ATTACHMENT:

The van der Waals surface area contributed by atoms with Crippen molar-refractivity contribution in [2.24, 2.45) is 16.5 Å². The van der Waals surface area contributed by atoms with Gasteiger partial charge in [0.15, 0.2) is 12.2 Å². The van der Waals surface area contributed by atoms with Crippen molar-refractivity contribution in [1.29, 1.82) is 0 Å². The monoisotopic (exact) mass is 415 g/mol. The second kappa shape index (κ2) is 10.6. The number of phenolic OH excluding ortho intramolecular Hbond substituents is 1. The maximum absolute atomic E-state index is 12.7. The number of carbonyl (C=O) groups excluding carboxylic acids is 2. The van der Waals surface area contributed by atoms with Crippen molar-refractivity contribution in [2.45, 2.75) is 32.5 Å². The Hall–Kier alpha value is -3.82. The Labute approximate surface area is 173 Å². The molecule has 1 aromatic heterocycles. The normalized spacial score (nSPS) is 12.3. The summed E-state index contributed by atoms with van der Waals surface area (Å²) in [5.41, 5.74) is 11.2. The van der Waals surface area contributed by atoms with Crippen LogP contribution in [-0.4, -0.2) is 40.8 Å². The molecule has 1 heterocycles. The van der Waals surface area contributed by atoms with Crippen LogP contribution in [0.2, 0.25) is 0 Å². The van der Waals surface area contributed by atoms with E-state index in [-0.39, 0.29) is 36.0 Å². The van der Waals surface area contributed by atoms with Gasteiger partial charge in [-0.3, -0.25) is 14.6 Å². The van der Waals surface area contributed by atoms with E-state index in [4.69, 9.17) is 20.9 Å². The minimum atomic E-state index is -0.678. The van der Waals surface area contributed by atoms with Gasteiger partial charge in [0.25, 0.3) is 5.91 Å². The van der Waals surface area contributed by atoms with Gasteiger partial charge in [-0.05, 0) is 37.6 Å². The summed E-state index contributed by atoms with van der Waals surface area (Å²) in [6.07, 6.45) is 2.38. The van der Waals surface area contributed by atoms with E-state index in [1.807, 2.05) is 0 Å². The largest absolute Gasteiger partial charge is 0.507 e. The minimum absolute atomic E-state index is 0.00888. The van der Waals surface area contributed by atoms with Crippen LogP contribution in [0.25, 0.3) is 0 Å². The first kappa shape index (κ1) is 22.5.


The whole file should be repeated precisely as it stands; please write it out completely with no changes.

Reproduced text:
The van der Waals surface area contributed by atoms with Crippen molar-refractivity contribution in [2.24, 2.45) is 16.5 Å². The van der Waals surface area contributed by atoms with Gasteiger partial charge in [0.15, 0.2) is 12.2 Å². The van der Waals surface area contributed by atoms with Crippen molar-refractivity contribution in [1.29, 1.82) is 0 Å². The monoisotopic (exact) mass is 415 g/mol. The second kappa shape index (κ2) is 10.6. The number of phenolic OH excluding ortho intramolecular Hbond substituents is 1. The maximum absolute atomic E-state index is 12.7. The number of carbonyl (C=O) groups excluding carboxylic acids is 2. The van der Waals surface area contributed by atoms with Crippen molar-refractivity contribution in [2.45, 2.75) is 32.5 Å². The Hall–Kier alpha value is -3.82. The Labute approximate surface area is 173 Å². The molecule has 1 aromatic heterocycles. The normalized spacial score (nSPS) is 12.3. The summed E-state index contributed by atoms with van der Waals surface area (Å²) in [5.41, 5.74) is 11.2. The van der Waals surface area contributed by atoms with Crippen LogP contribution in [-0.4, -0.2) is 40.8 Å². The molecule has 1 heterocycles. The van der Waals surface area contributed by atoms with Crippen LogP contribution in [0.2, 0.25) is 0 Å². The van der Waals surface area contributed by atoms with E-state index in [-0.39, 0.29) is 36.0 Å². The van der Waals surface area contributed by atoms with Gasteiger partial charge in [-0.3, -0.25) is 14.6 Å². The van der Waals surface area contributed by atoms with E-state index in [4.69, 9.17) is 20.9 Å². The minimum atomic E-state index is -0.678. The van der Waals surface area contributed by atoms with Gasteiger partial charge in [0.25, 0.3) is 5.91 Å². The van der Waals surface area contributed by atoms with Gasteiger partial charge in [-0.05, 0) is 37.6 Å². The summed E-state index contributed by atoms with van der Waals surface area (Å²) in [6.07, 6.45) is 2.38. The van der Waals surface area contributed by atoms with E-state index in [1.807, 2.05) is 0 Å². The largest absolute Gasteiger partial charge is 0.507 e. The minimum absolute atomic E-state index is 0.00888. The van der Waals surface area contributed by atoms with Crippen LogP contribution in [0.25, 0.3) is 0 Å². The first kappa shape index (κ1) is 22.5.